Trump has said he wants Barrett to be confirmed before Election Day so she could cast a decisive vote in any election-related dispute, potentially in his favor. He has said he expects the Supreme Court to decide the outcome of the election, though it has done so only once – the disputed 2000 contest ultimately awarded to Republican George W. Bush.

The first oral argument of the term centered on a system used by the state of Delaware that requires some of its courts to be ideologically balanced. The justices are weighing the state’s appeal defending its law, which requires that no more than half of the judges on certain courts be affiliated with one particular political party. It also requires that Delaware judges be affiliated with one of the two major political parties in the state.

During the argument, some of the justices questioned whether challenger James Adams, who has said he wants to serve as a judge, had legal standing to bring his claim, in part because he never formally applied. Roberts said that if someone approached him about a job as a clerk but never applied, “I really wouldn’t know what to make of it.”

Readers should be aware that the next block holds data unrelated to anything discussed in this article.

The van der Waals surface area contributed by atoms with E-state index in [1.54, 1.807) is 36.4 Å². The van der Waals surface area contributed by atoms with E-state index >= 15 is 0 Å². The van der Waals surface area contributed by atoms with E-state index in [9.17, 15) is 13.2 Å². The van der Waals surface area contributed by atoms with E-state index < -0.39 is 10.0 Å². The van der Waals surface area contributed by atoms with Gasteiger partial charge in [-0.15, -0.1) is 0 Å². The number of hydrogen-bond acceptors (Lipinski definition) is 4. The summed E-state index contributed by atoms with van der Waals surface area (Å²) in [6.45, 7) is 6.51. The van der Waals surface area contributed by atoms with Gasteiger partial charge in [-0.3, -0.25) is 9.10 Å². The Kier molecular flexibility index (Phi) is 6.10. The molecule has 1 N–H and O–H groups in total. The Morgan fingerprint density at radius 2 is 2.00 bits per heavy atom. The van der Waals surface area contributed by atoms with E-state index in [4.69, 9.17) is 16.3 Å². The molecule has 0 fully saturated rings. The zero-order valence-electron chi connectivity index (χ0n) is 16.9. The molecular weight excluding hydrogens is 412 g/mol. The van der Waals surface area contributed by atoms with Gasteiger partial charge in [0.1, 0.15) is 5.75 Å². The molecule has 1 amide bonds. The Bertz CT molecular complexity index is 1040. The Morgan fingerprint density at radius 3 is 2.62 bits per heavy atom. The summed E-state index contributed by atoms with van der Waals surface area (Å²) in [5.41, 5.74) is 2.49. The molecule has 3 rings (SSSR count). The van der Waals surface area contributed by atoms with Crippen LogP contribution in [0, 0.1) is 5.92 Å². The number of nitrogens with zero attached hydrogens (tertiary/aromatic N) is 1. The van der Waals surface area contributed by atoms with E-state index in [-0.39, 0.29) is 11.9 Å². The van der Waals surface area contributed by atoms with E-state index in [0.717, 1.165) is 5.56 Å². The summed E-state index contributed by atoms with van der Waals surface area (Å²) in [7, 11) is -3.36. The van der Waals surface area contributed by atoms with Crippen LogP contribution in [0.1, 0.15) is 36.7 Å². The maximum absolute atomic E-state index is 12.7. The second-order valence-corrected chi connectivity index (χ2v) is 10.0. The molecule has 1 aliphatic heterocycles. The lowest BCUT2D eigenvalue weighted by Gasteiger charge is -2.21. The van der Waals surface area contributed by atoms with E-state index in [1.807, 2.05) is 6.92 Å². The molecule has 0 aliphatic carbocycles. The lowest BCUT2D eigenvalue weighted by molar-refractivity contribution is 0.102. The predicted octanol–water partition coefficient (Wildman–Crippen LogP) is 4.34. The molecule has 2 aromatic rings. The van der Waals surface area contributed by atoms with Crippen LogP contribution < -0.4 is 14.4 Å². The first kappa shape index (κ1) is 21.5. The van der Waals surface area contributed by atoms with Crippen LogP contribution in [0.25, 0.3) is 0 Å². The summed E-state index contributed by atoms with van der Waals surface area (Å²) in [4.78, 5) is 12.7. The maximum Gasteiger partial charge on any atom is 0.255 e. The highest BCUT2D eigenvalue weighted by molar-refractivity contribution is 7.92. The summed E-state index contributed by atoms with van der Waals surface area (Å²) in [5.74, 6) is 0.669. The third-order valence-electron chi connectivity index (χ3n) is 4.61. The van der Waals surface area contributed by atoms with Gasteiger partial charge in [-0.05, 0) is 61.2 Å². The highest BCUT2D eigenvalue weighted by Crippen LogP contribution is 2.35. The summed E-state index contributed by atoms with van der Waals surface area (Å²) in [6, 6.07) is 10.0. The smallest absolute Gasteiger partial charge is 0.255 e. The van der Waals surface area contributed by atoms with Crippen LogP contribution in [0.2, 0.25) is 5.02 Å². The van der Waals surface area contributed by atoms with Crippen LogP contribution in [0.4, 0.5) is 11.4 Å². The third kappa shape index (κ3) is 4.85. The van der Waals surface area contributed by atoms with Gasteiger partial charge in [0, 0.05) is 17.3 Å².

The second case argued before the justices was a dispute between Texas and New Mexico over rights to the waters of the Pecos River that runs through both states.

On Wednesday, the justices weigh a multibillion-dollar software copyright dispute between Alphabet Inc’s Google and Oracle Corp. The case involves Oracle’s accusation that Google infringed its software copyrights to build the Android operating system used in smartphones.

Two big cases are scheduled for November.

On Nov. 10, a week after Election Day, the court is due to hear arguments in a case in which a group of Democratic-led states including California and New York are striving to preserve the 2010 Affordable Care Act, better known as Obamacare. Republican-led states and Trump’s administration are waging a court battle to strike down Obamacare.